His Holiness the Dalai Lama: First, if we do not have pure motivation, whatever we do may not be satisfactory.
His Holiness the Dalai Lama gave this teaching on The Eight Verses of Thought Transformation in Dharamsala, India, on 7 October 1981.
His Holiness the Dalai Lama
The Eight Verses of Thought Transformation, a text by the Kadampa geshe Langri Tangpa, explains the Paramitayana practice of method and wisdom: the first seven verses deal with method—loving kindness, bodhicitta—and the eighth deals with wisdom.1
1. Determined to obtain the greatest possible benefit from all sentient beings, who are more precious than a wish-fulfilling jewel, I shall hold them most dear at all times.
We ourselves and all other beings want to be happy and completely free from suffering. In this we are all exactly equal. However, each of us is only one, while other beings are infinite in number.
Now, there are two attitudes to consider: that of selfishly cherishing ourselves and that of cherishing others. The self-cherishing attitude makes us very uptight; we think we are extremely important and our basic desire is for ourselves to be happy and for things to go well for us. Yet we don’t know how to bring this about. In fact, acting out of self-cherishing can never make us happy. Continue reading
His Holiness the Dalai Lama: We ourselves want happiness and do not want suffering and can see that all other beings feel the same.
His Holiness the Dalai Lama
No matter who we are with, we often think things like, “I am stronger than him,” “I am more beautiful than her,” “I am more intelligent,” “I am wealthier,” “I am much better qualified” and so forth—we generate much pride. This is not good. Instead, we should always remain humble. Even when we are helping others and are engaged in charity work we should not regard ourselves in a haughty way as great protectors benefiting the weak. This, too, is pride. Rather, we should engage in such activities very humbly and think that we are offering our services up to the people.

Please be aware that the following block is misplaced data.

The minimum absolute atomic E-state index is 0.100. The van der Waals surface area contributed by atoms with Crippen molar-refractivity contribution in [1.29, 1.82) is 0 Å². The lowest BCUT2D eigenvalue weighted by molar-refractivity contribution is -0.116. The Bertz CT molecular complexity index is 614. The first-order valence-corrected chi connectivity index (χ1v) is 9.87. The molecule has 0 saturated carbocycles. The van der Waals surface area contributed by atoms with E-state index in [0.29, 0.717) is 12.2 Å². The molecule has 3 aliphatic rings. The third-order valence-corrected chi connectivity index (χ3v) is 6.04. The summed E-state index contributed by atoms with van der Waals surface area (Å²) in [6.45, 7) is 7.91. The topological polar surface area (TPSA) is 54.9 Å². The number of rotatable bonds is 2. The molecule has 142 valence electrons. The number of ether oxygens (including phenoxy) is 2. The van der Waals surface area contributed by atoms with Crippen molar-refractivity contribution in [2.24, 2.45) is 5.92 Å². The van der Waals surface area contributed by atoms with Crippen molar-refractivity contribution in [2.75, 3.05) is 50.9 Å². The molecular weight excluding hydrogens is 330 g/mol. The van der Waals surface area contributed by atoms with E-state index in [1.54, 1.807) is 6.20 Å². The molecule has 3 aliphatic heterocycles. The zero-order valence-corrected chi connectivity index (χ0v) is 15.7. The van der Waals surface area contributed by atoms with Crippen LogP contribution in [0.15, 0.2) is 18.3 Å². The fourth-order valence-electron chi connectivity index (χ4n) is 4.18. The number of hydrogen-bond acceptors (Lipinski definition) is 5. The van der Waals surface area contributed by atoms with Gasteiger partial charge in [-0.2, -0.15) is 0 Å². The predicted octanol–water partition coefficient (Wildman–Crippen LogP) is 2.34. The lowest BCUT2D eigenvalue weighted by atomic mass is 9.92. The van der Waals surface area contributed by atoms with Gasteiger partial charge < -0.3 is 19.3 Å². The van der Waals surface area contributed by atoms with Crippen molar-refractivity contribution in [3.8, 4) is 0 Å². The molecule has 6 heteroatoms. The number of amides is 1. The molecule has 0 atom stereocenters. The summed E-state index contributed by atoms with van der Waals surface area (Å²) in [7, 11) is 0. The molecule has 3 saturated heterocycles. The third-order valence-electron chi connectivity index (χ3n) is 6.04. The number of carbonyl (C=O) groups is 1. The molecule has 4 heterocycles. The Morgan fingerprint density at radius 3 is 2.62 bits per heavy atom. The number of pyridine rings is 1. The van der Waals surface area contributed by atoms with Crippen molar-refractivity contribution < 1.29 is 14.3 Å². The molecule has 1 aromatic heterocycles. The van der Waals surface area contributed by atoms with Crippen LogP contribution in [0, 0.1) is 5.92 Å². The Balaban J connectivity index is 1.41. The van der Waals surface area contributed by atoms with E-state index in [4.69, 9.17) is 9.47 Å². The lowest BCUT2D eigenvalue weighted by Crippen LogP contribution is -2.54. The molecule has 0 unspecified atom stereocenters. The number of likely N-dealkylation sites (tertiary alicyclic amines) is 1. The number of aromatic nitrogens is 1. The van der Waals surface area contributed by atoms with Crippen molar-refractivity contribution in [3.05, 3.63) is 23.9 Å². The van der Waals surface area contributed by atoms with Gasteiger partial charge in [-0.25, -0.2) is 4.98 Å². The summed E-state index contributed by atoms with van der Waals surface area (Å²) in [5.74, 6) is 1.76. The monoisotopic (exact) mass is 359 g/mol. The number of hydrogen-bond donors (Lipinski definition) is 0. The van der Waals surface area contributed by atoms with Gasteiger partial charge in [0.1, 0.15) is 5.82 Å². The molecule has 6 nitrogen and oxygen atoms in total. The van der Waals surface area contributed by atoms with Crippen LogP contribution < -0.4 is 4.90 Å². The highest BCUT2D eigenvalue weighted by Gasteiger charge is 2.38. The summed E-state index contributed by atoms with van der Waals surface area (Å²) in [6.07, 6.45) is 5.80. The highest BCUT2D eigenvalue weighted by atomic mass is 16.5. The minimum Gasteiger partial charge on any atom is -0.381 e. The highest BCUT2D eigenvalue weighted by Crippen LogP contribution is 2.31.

When we compare ourselves with animals, for instance, we might think, “I have a human body” or “I’m an ordained person” and feel much higher than them. From one point of view we can say that we have human bodies and are practicing the Buddha’s teachings and are thus much better than insects. But from another, we can say that insects are very innocent and free from guile, whereas we often lie and misrepresent ourselves Continue reading
Question. What would we have to do to get to the lowest hell?
His Holiness the Dalai Lama. The point is to develop the courage to be willing to go to one of the hells; it doesn’t mean you actually have to go there. When the Kadampa geshe Chekawa was dying, he suddenly called in his disciples and asked them to make special offerings, ceremonies and prayers for him because his practice had been unsuccessful. The disciples were very upset because they thought something terrible was about to happen. However, the geshe explained that although all his life he had been praying to be born in the hells for the benefit of others, he was now receiving a pure vision of what was to follow—he was going to be reborn in a pure land instead of the hells—and that’s why he was upset. In the same way, if we develop a strong, sincere wish to be reborn in the lower realms for the benefit of others, we accumulate a vast amount of merit that brings about the opposite result. Continue reading